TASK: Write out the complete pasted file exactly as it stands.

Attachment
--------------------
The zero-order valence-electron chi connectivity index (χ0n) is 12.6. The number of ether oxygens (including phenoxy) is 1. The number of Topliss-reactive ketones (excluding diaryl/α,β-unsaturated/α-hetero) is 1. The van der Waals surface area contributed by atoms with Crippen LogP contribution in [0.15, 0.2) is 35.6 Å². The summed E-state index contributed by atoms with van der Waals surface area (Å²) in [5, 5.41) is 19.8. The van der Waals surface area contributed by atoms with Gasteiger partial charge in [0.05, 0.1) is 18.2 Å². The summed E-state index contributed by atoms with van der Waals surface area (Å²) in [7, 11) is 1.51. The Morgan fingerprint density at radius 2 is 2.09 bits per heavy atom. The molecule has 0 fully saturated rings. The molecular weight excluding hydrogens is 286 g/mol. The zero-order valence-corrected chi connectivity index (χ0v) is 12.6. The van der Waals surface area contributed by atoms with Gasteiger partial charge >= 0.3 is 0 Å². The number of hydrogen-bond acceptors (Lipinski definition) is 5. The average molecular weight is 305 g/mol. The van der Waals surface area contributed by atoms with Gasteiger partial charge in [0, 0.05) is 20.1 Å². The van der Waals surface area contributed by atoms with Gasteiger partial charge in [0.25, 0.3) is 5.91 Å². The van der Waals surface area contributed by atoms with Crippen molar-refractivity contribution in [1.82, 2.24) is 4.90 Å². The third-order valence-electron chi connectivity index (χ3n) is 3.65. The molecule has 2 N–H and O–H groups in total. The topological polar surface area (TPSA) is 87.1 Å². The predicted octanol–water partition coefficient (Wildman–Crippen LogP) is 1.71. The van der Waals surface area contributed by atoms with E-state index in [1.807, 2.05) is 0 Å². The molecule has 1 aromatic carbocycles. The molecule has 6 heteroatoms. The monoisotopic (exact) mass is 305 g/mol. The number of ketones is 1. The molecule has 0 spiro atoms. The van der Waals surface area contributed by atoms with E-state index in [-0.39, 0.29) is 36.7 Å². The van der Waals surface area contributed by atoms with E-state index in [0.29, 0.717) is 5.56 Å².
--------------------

The zero-order valence-electron chi connectivity index (χ0n) is 12.6. The number of ether oxygens (including phenoxy) is 1. The number of Topliss-reactive ketones (excluding diaryl/α,β-unsaturated/α-hetero) is 1. The van der Waals surface area contributed by atoms with Crippen LogP contribution in [0.15, 0.2) is 35.6 Å². The summed E-state index contributed by atoms with van der Waals surface area (Å²) in [5, 5.41) is 19.8. The van der Waals surface area contributed by atoms with Gasteiger partial charge in [0.05, 0.1) is 18.2 Å². The summed E-state index contributed by atoms with van der Waals surface area (Å²) in [7, 11) is 1.51. The Morgan fingerprint density at radius 2 is 2.09 bits per heavy atom. The molecule has 0 fully saturated rings. The molecular weight excluding hydrogens is 286 g/mol. The zero-order valence-corrected chi connectivity index (χ0v) is 12.6. The van der Waals surface area contributed by atoms with Gasteiger partial charge >= 0.3 is 0 Å². The number of hydrogen-bond acceptors (Lipinski definition) is 5. The average molecular weight is 305 g/mol. The van der Waals surface area contributed by atoms with Gasteiger partial charge in [0, 0.05) is 20.1 Å². The van der Waals surface area contributed by atoms with Gasteiger partial charge in [0.25, 0.3) is 5.91 Å². The van der Waals surface area contributed by atoms with Crippen molar-refractivity contribution in [1.82, 2.24) is 4.90 Å². The third-order valence-electron chi connectivity index (χ3n) is 3.65. The molecule has 2 N–H and O–H groups in total. The topological polar surface area (TPSA) is 87.1 Å². The predicted octanol–water partition coefficient (Wildman–Crippen LogP) is 1.71. The van der Waals surface area contributed by atoms with E-state index in [1.807, 2.05) is 0 Å². The molecule has 1 aromatic carbocycles. The molecule has 6 heteroatoms. The monoisotopic (exact) mass is 305 g/mol. The number of ketones is 1. The molecule has 0 spiro atoms. The van der Waals surface area contributed by atoms with E-state index in [-0.39, 0.29) is 36.7 Å². The van der Waals surface area contributed by atoms with E-state index in [0.29, 0.717) is 5.56 Å².